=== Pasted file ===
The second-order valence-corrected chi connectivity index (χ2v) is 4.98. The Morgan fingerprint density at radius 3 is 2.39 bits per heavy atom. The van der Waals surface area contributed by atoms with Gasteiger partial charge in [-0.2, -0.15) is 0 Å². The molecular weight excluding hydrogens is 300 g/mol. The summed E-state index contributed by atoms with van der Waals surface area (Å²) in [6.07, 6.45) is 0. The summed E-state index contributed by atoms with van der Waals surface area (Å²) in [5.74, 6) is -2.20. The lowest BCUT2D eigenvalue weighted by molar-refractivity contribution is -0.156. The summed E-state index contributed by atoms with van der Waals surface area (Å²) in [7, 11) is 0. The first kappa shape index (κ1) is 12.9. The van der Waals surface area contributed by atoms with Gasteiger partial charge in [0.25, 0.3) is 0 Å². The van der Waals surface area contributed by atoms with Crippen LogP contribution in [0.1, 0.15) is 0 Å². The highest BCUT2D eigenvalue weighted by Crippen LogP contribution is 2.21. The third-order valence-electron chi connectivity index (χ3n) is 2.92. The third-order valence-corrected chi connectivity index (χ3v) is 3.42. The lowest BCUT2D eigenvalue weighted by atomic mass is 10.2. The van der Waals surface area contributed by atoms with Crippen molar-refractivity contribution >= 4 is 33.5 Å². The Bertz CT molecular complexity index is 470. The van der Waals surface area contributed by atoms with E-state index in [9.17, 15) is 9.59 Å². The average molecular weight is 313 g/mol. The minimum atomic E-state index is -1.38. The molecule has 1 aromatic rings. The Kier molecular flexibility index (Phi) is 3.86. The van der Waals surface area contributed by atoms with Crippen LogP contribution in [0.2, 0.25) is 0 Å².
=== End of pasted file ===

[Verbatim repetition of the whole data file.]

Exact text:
The second-order valence-corrected chi connectivity index (χ2v) is 4.98. The Morgan fingerprint density at radius 3 is 2.39 bits per heavy atom. The van der Waals surface area contributed by atoms with Gasteiger partial charge in [-0.2, -0.15) is 0 Å². The molecular weight excluding hydrogens is 300 g/mol. The summed E-state index contributed by atoms with van der Waals surface area (Å²) in [6.07, 6.45) is 0. The summed E-state index contributed by atoms with van der Waals surface area (Å²) in [5.74, 6) is -2.20. The lowest BCUT2D eigenvalue weighted by molar-refractivity contribution is -0.156. The summed E-state index contributed by atoms with van der Waals surface area (Å²) in [7, 11) is 0. The first kappa shape index (κ1) is 12.9. The van der Waals surface area contributed by atoms with Gasteiger partial charge in [0.25, 0.3) is 0 Å². The van der Waals surface area contributed by atoms with Crippen LogP contribution in [0.1, 0.15) is 0 Å². The highest BCUT2D eigenvalue weighted by Crippen LogP contribution is 2.21. The third-order valence-electron chi connectivity index (χ3n) is 2.92. The third-order valence-corrected chi connectivity index (χ3v) is 3.42. The lowest BCUT2D eigenvalue weighted by atomic mass is 10.2. The van der Waals surface area contributed by atoms with Crippen molar-refractivity contribution >= 4 is 33.5 Å². The Bertz CT molecular complexity index is 470. The van der Waals surface area contributed by atoms with E-state index in [9.17, 15) is 9.59 Å². The average molecular weight is 313 g/mol. The minimum atomic E-state index is -1.38. The molecule has 1 aromatic rings. The Kier molecular flexibility index (Phi) is 3.86. The van der Waals surface area contributed by atoms with Crippen LogP contribution in [0.2, 0.25) is 0 Å².